Vertical Siding Decorative Glazing Clerestory Decorative Masonry

Swipe/Scroll to view the whole image

Click on the diagram or expand the term index to learn more about the features.

Also referred to as siding, cladding is the outermost layer of the wall system, providing resistance to the natural elements and acting as a control device for drainage. Depending on the house style, various kinds of stucco, horizontal and vertical boards may be used as cladding. Types of cladding/siding: Board and Batten Clapboard Drop Lap Masonry Shakes Shingle Shiplap Stucco


A row of windows located near the top of the wall or touching the ceiling. A distinguishing feature of mid-century architecture.

Decorative Glazing

Stained, beveled, or leaded glass glazing that is separated by “cames” (slender grooved bars of lead) and which appears in windows and doors.

Masonry Cladding

A type of siding, the material of which consists of stone, brick, or construction block.


West Coast Modern homes are simple, undecorated houses set at ground level with flat or low-pitched roofs that might contain a clerestorey. They have deep eaves and often open ceilings with exposed post-and-beam structure. Facades tend to be divided into panels of windows and stucco and wood, including plywood. Although some present an almost blank facade to the street, they typically have a seamless transition between interior space and garden, or wrap around a courtyard at the back.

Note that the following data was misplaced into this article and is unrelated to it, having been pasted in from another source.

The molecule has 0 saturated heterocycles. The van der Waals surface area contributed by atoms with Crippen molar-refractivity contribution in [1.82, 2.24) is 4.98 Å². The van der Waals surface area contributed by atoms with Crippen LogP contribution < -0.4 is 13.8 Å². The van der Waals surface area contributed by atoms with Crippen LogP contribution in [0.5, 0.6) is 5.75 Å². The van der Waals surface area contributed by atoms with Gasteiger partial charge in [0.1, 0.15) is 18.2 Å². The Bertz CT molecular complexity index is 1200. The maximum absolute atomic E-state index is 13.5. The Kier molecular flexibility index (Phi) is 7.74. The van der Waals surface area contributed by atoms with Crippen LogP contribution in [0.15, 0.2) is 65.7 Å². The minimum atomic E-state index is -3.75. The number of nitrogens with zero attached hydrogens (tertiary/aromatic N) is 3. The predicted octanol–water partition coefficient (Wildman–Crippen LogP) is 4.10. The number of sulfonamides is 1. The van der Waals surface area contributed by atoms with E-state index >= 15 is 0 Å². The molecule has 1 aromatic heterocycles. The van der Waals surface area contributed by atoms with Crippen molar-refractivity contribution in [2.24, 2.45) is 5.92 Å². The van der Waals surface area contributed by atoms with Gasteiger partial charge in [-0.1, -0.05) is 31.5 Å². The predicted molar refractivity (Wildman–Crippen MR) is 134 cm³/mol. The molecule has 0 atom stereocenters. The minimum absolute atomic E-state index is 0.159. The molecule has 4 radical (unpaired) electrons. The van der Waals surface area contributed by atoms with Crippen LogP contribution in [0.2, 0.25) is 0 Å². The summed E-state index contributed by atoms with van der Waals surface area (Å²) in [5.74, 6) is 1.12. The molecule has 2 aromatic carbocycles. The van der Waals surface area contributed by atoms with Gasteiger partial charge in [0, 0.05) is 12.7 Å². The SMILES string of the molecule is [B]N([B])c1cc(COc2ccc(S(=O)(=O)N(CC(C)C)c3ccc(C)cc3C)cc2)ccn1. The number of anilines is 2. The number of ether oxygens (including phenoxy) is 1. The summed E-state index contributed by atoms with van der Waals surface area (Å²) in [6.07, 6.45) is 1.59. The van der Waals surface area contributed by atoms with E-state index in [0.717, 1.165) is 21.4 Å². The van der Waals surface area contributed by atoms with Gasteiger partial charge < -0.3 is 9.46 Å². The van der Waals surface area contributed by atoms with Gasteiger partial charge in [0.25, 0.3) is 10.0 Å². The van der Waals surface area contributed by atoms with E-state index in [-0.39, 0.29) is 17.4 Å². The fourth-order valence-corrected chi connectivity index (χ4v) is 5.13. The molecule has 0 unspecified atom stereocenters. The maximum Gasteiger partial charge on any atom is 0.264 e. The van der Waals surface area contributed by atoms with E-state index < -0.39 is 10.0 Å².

The West Coast Modern style developed from a modernist approach to suburban living and a rainforest climate. The style first appeared in Vancouver, Seattle and Portland in the 1930s. Architects in these regions drew inspiration from Frank Lloyd Wright’s architecture, the International Style, and Japanese residential design. They incorporated these elements into designs that responded to the climate, terrain and rainforest setting in which they worked. The result was a style of building, primarily domestic, with a close relationship to their individual sites. Some West Coast Modern buildings are built dramatically on the edges of cliffs. Others are close to the garden. They vary in shape and size but share principles of design.


  • Flat or low-pitched roofs that might contain clerestorey windows
  • Set at ground level
  • Simple and undecorated houses
  • Deep eaves
  • Facades divided into panels of windows
  • Stucco and wood siding
  • Often open ceilings with exposed post-and-beam structure


Exposed wood on the ceiling plane matches the posts and beams. Wood planking penetrates the glazing to run out on the underside of the eaves and if the interior walls have planking the same detail appears on the outside of thin walls. Exteriors are usually wood siding or shingle or stucco with robust wood trim. Roofs can be tar and gravel if low pitched or flat. Cedar shake or shingle as well as asphalt appear on steeper pitched roofs.

Share your Story

Why do VHF’s house styles matter to you? Tell us your story or help us with more information. Please note that your story and/or photo(s) of houses could be added to the webtool. Thank you!